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Ideas for Churches Church Marketing with Storytelling

Published on May 31st, 2016 | by Lisa Hoffman

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Energize Your Church Marketing With The Power of Storytelling

The Bible contains within its pages, the Greatest Story Ever Told. But what if you could apply the basic principles behind what makes the Bible so riveting to church marketing? Chances are, you already do some of this but it helps to know the principles.

In the past few years, the “storytelling” trend has been sweeping the field of marketing and communications. The concepts have been discussed and researched at length, and it appears that only food, shelter, and clothing beat stories when it comes to things we need. It’s not hyperbole either.

Grandparents telling a story

Multiple studies have shown that our brains crave stories. We check social media for dramas and tragedies from news sources and our friends. We collect books and anecdotes. We watch hours and hours of television per week.

A few years back, researchers in Spain found taking in a story affects our brains dramatically. When we hear neutral words like “chair” or “key,” only the language-processing parts of the brain called Broca’s and Wernicke’s areas are lit up. But tell someone a story and not only do their brain’s Broca’s and Wernicke’s areas light up, the parts of the brain associated with specific senses and emotions light up as well.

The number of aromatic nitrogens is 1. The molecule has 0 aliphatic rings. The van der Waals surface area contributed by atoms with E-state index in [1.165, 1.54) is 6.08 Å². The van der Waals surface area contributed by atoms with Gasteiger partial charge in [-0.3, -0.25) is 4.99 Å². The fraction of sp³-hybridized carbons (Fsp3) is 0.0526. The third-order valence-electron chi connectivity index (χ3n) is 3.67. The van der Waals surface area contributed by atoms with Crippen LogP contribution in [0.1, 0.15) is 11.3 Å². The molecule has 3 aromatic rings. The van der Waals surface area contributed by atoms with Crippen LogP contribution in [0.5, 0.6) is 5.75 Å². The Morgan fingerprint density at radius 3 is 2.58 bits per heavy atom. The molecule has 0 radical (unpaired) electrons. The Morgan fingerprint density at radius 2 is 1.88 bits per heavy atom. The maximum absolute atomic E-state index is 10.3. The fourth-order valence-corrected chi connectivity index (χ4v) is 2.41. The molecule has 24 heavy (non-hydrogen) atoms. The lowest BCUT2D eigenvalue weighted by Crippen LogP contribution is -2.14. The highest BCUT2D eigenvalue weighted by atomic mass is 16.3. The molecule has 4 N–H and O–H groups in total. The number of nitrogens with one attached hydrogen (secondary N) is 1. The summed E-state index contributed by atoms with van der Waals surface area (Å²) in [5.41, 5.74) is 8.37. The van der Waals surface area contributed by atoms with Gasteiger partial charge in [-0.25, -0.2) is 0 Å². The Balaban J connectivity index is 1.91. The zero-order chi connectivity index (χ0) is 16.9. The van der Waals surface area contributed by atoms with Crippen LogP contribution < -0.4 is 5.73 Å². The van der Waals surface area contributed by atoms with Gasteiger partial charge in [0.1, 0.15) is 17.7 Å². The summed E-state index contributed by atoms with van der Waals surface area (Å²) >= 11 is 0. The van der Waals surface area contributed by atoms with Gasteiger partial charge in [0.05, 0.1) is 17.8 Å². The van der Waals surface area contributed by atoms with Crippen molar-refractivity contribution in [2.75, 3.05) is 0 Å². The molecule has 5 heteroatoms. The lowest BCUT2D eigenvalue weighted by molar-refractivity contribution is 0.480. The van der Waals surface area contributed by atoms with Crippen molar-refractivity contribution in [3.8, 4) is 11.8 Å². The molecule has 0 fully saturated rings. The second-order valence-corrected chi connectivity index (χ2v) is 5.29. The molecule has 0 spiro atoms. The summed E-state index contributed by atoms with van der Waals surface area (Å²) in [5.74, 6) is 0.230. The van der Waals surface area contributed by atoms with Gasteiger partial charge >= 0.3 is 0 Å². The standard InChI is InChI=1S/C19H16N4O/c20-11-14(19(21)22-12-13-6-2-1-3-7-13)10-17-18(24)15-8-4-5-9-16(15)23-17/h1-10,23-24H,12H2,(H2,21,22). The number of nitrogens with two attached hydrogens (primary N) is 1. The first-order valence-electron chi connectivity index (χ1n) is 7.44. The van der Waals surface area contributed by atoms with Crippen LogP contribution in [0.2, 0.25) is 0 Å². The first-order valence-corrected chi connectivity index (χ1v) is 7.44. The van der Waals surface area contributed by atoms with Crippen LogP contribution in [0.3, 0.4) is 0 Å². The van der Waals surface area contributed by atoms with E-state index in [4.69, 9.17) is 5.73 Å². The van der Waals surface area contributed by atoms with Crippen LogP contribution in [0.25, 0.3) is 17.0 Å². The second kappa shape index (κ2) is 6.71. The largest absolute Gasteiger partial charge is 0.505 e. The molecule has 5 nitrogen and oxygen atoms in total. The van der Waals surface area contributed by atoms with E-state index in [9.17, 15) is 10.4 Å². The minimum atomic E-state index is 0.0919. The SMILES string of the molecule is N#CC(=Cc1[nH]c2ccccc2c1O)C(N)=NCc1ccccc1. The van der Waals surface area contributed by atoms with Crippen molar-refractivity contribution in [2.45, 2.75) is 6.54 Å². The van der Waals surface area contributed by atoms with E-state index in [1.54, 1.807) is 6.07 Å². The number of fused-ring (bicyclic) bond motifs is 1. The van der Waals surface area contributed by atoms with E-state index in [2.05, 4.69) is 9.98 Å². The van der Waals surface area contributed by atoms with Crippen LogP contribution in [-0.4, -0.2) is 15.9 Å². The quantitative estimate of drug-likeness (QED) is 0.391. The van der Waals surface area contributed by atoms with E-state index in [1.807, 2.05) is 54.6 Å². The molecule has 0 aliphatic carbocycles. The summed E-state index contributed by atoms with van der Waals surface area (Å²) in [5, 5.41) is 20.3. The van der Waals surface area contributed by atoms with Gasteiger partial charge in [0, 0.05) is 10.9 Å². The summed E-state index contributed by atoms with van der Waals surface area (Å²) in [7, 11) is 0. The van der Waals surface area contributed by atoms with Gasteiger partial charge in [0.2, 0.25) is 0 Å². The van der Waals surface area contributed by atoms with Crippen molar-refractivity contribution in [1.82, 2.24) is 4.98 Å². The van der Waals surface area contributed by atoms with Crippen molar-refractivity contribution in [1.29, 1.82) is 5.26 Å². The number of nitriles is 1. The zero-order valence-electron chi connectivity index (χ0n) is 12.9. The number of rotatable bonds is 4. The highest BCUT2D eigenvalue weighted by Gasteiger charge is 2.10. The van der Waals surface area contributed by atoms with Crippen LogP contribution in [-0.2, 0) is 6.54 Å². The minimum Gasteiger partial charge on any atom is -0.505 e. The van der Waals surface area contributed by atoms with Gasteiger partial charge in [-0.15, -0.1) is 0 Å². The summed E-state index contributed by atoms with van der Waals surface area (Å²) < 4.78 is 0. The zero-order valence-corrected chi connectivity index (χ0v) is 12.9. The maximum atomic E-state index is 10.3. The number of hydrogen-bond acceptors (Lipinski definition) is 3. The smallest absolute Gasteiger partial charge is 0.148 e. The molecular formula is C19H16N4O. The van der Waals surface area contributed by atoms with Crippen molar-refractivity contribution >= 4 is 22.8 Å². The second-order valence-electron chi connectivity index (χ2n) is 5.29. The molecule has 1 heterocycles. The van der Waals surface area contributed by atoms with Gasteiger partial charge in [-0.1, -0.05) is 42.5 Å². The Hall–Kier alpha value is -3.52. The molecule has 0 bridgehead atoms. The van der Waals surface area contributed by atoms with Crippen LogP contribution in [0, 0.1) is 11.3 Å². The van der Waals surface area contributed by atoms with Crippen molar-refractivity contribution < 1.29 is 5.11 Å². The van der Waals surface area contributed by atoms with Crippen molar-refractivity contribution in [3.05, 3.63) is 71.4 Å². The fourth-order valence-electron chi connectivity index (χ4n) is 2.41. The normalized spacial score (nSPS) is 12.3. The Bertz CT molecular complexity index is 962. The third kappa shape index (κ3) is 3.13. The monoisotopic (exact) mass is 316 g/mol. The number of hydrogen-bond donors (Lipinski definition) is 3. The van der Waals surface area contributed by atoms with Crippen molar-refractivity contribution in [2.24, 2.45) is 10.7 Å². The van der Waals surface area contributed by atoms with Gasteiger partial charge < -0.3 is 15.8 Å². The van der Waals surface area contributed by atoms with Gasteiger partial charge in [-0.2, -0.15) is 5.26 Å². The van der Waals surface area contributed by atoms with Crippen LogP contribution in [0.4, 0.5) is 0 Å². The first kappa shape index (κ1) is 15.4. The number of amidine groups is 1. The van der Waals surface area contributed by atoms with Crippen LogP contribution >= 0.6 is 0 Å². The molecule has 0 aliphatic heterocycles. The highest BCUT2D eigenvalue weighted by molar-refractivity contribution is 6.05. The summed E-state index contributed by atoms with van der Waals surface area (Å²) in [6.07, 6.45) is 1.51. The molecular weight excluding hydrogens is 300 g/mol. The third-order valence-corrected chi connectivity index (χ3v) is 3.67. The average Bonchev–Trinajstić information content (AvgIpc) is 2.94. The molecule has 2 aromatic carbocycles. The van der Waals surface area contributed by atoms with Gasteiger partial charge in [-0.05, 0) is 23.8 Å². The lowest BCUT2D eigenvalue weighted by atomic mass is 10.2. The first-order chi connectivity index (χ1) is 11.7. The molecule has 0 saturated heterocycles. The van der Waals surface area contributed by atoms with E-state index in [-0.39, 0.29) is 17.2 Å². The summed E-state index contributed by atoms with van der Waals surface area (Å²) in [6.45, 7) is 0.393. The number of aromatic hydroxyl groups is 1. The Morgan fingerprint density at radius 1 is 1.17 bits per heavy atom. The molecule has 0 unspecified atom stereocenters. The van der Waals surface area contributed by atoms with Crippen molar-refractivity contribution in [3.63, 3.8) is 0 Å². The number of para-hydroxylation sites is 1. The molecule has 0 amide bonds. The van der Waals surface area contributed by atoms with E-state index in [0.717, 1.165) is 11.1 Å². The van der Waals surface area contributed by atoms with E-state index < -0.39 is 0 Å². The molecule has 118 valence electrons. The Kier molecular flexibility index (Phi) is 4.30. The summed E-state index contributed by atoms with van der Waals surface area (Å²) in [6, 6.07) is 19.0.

In the study, words like “perfume” and “coffee” activated  the areas of the brain responsible for smell. Subsequent studies found similar results for verbs — “he kicked the ball” for example, will activate parts of the brain necessary for delivering a kick.

Neuroscience, Psychology and Storytelling

Stories not only deliver information, they allow the recipient to experience events as if they were actually there. This might be a lot to take in, but chances are you’ve already been using stories as part of your communications as well as in your everyday life.

In a casual experiment by Jennifer Aaker, a marketing professor at Stanford’s Graduate School of Business, she asked her students to give everyone else in her class a 1-minute pitch. The results were surprising. Only 10% of the students bothered to use a story, while the rest stuck with numbers and facts. When she asked her students to recall what was said in each pitch, only 5% of the students cited a specific figure — but 63% percent remembered the stories!

Says Aaker:

“Research shows our brains are not hard-wired to understand logic or retain facts for very long. Our brains are wired to understand and retain stories… A story is a journey that moves the listener, and when the listener goes on that journey they feel different and the result is persuasion and sometimes action.”

When marketing for your church, a good story can multiply the effectiveness of your calls to action. Storytelling is perhaps the most powerful tool you have at your disposal for any marketing campaign. Good storytelling can bring life to any message, and help it stick to memory far more easily than just a plain rendition of the facts.

Conversation and Storytelling

However, not everyone can tell stories. All you really need to be good at it is some time and practice. But if you aren’t confident about creating solid narratives for your church marketing campaign, here are a few tips:

5 Solid Storytelling Tips For Church Marketing